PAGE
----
Monday, November 05, 2007

George Pokrant's Non-Secret Secret

Does Borough Council President George Pokrant Have Too Much Power? Some have made that assertion. I’ve heard claims from the Tin Foil Hat Society that Pokrant has forced policy down Council’s throat. I’ve also seen Pokrant referred to as a dictator.

The truth be told, Pokrant is the president of Council. It’s his job to shape policy. And Council apparently totally approves. In January of last year, Pokrant was voted unanimously to retain the title of president. Either all of Council swoons at the mention of his name, they are terrified of him, or they approve of his work.

First choice – I doubt it. Pokrant is a nice guy, but Clark Gable he isn’t.
Second choice – I doubt it. This isn’t Jersey. Grove City isn’t known for its coercion tactics or contract hits.
Third choice – We might be on to something. There is no doubt that at least two folks on Council aren’t members of the Friends of George Club, but they still voted for him. So, either they still approve of his work or they are cowards for not voting for their principles.

And let’s be honest. Things run so smoothly here (thanks, Borough Manager Vance Oakes!) that the common choices before Council come down to deciding parade routes and whether or not to allow a festival in Memorial Park. Sometimes we even approve the lowest bid on a project or approve a new construction tap-in for our sewer system. Tough stuff.

Sure, there are some tough decisions, but those have full council support. Infrastructure repair? Unanimous. Passing budgets? Unanimous.

There are ten adults on Council. All of them are capable of reason and thought. All of them are fully able to talk to their constituents. All of them are invited to every Council regular meeting, committee meeting, work session, and executive session. It’s up to them – as adults – to show up and represent their constituents.

Anyone who has sat in a work session or committee meeting knows that Pokrant typically talks little, focusing on keeping the discussion on track. He waits until all members have been able to share their views before he weighs in. Hardly a case of someone dictating policy.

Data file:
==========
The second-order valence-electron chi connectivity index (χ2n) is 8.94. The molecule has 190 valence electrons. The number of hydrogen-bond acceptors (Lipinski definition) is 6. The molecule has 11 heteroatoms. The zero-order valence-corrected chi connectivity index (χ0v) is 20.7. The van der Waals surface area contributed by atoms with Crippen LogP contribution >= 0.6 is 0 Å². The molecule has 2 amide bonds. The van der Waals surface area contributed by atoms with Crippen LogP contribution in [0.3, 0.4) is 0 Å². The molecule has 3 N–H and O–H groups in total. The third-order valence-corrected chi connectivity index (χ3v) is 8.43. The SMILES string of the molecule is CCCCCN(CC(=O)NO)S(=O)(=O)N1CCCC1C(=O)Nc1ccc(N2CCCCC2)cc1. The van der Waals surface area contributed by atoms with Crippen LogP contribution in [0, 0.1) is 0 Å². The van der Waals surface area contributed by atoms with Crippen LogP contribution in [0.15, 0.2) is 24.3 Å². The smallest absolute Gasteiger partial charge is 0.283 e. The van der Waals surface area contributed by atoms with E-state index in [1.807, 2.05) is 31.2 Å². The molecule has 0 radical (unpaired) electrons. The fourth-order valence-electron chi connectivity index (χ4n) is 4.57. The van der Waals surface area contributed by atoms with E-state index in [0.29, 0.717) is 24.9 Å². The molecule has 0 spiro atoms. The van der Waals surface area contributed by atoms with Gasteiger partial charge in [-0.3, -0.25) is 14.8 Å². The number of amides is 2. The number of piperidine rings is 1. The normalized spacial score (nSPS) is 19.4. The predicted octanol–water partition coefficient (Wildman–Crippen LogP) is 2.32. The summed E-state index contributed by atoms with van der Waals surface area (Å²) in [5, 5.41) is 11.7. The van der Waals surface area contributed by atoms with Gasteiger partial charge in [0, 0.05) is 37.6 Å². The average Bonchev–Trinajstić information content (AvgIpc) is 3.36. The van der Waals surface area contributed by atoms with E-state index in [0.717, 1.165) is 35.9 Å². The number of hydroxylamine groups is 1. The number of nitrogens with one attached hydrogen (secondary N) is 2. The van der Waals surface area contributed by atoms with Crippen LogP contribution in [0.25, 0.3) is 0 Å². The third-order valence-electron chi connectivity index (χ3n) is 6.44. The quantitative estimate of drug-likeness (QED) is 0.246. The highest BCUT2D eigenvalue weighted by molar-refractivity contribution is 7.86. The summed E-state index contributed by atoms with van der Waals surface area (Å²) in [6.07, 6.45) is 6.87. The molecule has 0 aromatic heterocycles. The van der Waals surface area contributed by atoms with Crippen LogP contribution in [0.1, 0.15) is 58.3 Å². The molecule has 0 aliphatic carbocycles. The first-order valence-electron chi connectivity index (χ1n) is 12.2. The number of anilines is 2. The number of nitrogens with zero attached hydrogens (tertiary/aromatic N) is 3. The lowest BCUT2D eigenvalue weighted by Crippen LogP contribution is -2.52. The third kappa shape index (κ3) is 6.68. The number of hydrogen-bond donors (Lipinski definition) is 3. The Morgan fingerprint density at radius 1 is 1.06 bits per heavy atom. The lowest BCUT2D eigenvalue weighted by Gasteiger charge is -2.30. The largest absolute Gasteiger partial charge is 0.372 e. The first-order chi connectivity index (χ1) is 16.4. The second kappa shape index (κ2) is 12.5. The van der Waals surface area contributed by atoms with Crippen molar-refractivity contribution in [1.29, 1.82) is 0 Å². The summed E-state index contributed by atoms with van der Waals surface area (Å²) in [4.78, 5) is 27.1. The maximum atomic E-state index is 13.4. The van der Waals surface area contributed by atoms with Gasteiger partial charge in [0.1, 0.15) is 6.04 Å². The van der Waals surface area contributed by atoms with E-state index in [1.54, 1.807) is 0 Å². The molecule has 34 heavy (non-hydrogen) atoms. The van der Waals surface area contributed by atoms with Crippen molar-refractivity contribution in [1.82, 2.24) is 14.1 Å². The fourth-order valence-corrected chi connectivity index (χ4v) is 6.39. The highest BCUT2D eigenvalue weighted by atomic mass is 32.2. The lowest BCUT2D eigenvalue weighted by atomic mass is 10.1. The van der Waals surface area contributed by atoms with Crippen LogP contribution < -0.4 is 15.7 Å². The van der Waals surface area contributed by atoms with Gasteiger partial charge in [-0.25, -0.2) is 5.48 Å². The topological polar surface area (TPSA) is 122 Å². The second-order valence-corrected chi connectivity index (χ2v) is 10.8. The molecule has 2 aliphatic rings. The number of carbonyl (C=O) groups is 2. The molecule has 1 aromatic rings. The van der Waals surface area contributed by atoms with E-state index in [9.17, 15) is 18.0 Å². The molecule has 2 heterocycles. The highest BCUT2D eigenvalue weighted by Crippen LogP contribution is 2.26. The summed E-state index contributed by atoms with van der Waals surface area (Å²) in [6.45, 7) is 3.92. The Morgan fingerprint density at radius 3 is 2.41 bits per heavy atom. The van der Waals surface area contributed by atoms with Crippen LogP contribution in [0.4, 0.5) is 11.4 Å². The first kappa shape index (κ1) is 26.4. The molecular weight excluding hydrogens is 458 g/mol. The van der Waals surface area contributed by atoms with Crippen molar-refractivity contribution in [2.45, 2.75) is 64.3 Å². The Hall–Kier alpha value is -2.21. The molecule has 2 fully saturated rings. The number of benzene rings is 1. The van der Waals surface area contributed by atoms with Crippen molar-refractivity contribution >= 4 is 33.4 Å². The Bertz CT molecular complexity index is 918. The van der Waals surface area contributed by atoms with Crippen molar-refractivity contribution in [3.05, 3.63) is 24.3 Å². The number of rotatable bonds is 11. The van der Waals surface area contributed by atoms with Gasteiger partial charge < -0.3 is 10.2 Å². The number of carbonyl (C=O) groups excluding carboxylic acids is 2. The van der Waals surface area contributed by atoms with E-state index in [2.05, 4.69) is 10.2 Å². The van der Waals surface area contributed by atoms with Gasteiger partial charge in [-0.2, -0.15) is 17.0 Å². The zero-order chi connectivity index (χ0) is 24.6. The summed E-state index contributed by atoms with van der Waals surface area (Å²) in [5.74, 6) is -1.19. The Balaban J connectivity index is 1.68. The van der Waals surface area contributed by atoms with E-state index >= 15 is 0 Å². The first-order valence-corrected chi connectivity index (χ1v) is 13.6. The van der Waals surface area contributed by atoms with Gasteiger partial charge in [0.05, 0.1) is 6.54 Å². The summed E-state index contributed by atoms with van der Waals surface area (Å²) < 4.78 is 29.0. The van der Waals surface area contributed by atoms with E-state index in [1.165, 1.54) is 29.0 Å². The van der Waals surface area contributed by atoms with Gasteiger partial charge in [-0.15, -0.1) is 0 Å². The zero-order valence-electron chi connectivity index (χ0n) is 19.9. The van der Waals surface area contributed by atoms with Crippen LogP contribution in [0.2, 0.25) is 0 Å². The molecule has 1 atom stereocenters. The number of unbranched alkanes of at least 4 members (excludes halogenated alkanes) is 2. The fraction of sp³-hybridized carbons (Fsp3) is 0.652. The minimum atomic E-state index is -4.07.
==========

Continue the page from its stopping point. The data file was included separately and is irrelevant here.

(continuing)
Either we all approve of Pokrant’s work, or we are all fools.

Of course, I’ve already discussed the ridiculous notion of Pokrant and solicitor Tim Bonner having secret meetings. Here’s the truth – if Pokrant needs to talk to Bonner about an issue, he runs it by Council first. Oh, the secrecy!

Let’s also discuss the alleged virtual meetings that happen over e-mail. Here’s the context: Pokrant e-mail: “Should we have a meeting about subject X?”
Council reply: “Yes.”

Of course, in 2007, are we are supposed to make phone calls to determine if we should meet? Wouldn’t that be a type of virtual meeting? Maybe we should just have mandatory nightly public meetings to determine if we need to have a meeting…. Of course, don’t forget the cost of constant meetings – we have to light and heat that borough building! E-mail is simply a quick and easy way to determine how to meet.

But what about secretly discussing policy? So, if two Council members discuss an issue, then that’s a public meeting? What about when a citizen talks to a Council member or two? Should that be advertised as a public meeting, too? Where are the minutes from all of those meetings? If I go to a car show and bump into the Mayor and another Council member, is that a quorum?

Confused yet? You should be. I’ll put it clearly. There are no policies being determined via e-mail. If there needs to be a decision about something, it is brought before a quorum of Council, in public, at the borough building.

Finally, let’s examine the thought of Pokrant hand-picking candidates. Again, this is another laughable accusation. Every election, people with political minds (politician or not) wonder who will fill a vacant seat. Sometimes, no one does. How does that serve the public? Most often, politicos know of someone who may be interested and they ask.

I’ve done it. I helped my brother-in-law run for school board in 2005. I asked around when there wasn’t a candidate running in Ward 4 during the primary. Besides, how many people would ask someone that they totally disagreed with to join their political office? “Hey, you and I don’t agree on a single thing…why don’t you run for Council?”

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